Political action committees tied to industries opposed to strong clean-air legislation gave $28,312,111 to Senate and House candidates between January 1981 and April of this year, two advocacy groups said Saturday.
Of that total, more than $6.4 million was contributed by the Big Three automakers and the National Automobile Dealers Association, said a report from the U.S. Public Interest Research Group and Public Citizen, both consumer and environmental advocacy organizations."Industries are betting that Congress is more interested in the flood of PAC contributions flowing through their doors than in the tide of public concern over environmental damage and public health," said Zoe Schneider, environmental lobbyist for U.S. PIRG.
Both the Senate and House have passed new and stiffer versions of the Clean Air Act, but with just two weeks remaining in the 101st Congress, the two chambers remain at odds over key provisions on auto emission standards, air toxins, alternative fuels and other issues.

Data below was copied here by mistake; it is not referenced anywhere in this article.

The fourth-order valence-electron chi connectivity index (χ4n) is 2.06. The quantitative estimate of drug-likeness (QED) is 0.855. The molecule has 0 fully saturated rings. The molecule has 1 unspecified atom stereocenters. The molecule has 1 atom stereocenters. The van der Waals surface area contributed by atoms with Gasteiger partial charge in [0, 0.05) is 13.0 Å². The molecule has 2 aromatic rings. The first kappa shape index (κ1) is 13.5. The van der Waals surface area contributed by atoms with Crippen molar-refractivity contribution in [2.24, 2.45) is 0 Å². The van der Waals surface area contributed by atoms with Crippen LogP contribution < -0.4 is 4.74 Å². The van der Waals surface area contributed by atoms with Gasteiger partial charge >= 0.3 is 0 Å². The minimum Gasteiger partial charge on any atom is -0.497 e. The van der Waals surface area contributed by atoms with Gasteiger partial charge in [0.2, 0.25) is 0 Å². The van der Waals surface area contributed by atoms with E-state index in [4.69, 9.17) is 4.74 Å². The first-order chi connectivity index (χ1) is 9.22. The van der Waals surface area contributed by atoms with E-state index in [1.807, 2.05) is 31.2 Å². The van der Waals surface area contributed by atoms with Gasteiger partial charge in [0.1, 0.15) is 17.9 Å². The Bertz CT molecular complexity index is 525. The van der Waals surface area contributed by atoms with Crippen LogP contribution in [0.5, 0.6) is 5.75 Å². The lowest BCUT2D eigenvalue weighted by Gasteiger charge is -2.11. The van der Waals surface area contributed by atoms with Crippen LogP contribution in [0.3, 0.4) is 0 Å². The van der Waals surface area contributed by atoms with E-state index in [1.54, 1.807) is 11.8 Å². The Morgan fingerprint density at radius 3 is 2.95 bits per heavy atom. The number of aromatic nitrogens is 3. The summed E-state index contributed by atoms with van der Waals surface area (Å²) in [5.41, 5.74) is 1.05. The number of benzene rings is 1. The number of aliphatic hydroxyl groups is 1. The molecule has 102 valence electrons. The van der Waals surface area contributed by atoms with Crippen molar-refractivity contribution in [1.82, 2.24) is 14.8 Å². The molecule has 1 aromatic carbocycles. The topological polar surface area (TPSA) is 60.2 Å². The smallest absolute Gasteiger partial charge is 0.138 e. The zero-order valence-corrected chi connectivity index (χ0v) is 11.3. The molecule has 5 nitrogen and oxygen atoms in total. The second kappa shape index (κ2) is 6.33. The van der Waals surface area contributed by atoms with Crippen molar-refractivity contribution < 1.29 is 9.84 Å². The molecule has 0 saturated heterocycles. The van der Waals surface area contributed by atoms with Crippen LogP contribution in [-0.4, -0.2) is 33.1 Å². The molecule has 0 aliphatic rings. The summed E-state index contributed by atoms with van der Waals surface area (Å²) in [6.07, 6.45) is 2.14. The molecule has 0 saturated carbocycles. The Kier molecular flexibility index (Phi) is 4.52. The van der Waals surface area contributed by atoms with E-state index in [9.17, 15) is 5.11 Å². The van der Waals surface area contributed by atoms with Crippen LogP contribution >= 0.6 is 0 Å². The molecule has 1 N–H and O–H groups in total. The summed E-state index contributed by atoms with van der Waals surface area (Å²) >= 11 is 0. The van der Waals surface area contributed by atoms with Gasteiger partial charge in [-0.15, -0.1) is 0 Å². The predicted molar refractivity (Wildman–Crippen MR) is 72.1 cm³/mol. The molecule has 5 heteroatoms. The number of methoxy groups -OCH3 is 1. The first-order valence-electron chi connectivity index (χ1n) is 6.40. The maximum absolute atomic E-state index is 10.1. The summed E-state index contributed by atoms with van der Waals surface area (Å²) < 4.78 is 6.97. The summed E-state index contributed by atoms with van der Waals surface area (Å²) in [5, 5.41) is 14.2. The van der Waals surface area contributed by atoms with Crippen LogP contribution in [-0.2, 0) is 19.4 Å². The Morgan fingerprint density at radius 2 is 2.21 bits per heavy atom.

The study showed that PACs connected to industries opposed to the legislation gave an average of $92,025 to senators who took what the consumer groups deemed an anti-environmental position on each of five key amendments, while contributions averaged $33,412 to 18 senators who voted the opposite way.
Joan Claybrook, president of Public Citizen, said, "The strong correlation between voting records and PAC contributions gives us a clear picture of how industries dirty the air."
But the groups' own figures indicated several exceptions to that purported correlation. California Republican Sen. Pete Wilson, for example, was fourth on the "anti-environment" money list, with $190,886, but he took the "pro-environment" position on all five amendments.
Texas Republican Sen. Phil Gramm was the top recipient of contributions from the 162 PACs cited by the two consumer groups. He got $261,090 in the 1981-90 period and took the "anti-environment" position on four of the five votes.
A fellow conservative Texan, Democratic Sen. Lloyd Bentsen, D-Texas, was second on the money list, with $254,502, but took a "pro-environment" stand on two of the five amendments.
Sen. Pete V. Domenici, R-N.M., was "pro-environment" three times out of the five while gathering $149,350 from the industry groups, ranking seventh.